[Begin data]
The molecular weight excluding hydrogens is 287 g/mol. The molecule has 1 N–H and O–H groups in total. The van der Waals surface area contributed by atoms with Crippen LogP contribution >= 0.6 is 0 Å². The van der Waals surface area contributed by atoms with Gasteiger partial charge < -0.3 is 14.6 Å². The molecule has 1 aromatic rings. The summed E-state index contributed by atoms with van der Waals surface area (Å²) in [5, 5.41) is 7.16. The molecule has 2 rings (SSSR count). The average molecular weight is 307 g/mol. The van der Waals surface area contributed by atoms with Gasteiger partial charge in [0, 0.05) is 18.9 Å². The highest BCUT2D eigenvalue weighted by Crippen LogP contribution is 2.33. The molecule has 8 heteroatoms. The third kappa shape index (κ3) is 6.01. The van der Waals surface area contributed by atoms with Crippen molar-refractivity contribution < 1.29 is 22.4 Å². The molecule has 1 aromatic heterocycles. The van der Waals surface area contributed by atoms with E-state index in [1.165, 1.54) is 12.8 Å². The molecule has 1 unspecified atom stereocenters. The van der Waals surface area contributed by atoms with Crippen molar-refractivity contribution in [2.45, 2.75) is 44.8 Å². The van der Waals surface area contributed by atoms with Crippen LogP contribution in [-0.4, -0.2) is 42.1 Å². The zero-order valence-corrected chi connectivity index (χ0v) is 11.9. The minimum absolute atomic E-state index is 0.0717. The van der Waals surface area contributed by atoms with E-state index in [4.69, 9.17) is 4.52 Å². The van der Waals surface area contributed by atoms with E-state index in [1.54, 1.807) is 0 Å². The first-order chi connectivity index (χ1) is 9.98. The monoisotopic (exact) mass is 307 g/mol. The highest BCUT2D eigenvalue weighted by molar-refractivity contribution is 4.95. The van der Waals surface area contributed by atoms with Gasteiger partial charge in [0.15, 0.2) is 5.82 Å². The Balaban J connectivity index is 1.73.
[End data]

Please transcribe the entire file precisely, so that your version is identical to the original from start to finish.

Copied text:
The molecular weight excluding hydrogens is 287 g/mol. The molecule has 1 N–H and O–H groups in total. The van der Waals surface area contributed by atoms with Crippen LogP contribution >= 0.6 is 0 Å². The van der Waals surface area contributed by atoms with Gasteiger partial charge < -0.3 is 14.6 Å². The molecule has 1 aromatic rings. The summed E-state index contributed by atoms with van der Waals surface area (Å²) in [5, 5.41) is 7.16. The molecule has 2 rings (SSSR count). The average molecular weight is 307 g/mol. The van der Waals surface area contributed by atoms with Gasteiger partial charge in [0, 0.05) is 18.9 Å². The highest BCUT2D eigenvalue weighted by Crippen LogP contribution is 2.33. The molecule has 8 heteroatoms. The third kappa shape index (κ3) is 6.01. The van der Waals surface area contributed by atoms with Crippen molar-refractivity contribution < 1.29 is 22.4 Å². The molecule has 1 aromatic heterocycles. The van der Waals surface area contributed by atoms with E-state index in [1.165, 1.54) is 12.8 Å². The molecule has 1 unspecified atom stereocenters. The van der Waals surface area contributed by atoms with Crippen molar-refractivity contribution in [2.45, 2.75) is 44.8 Å². The van der Waals surface area contributed by atoms with Crippen LogP contribution in [-0.4, -0.2) is 42.1 Å². The zero-order valence-corrected chi connectivity index (χ0v) is 11.9. The minimum absolute atomic E-state index is 0.0717. The van der Waals surface area contributed by atoms with E-state index in [4.69, 9.17) is 4.52 Å². The van der Waals surface area contributed by atoms with E-state index in [1.54, 1.807) is 0 Å². The first-order chi connectivity index (χ1) is 9.98. The monoisotopic (exact) mass is 307 g/mol. The highest BCUT2D eigenvalue weighted by molar-refractivity contribution is 4.95. The van der Waals surface area contributed by atoms with Gasteiger partial charge in [0.15, 0.2) is 5.82 Å². The Balaban J connectivity index is 1.73.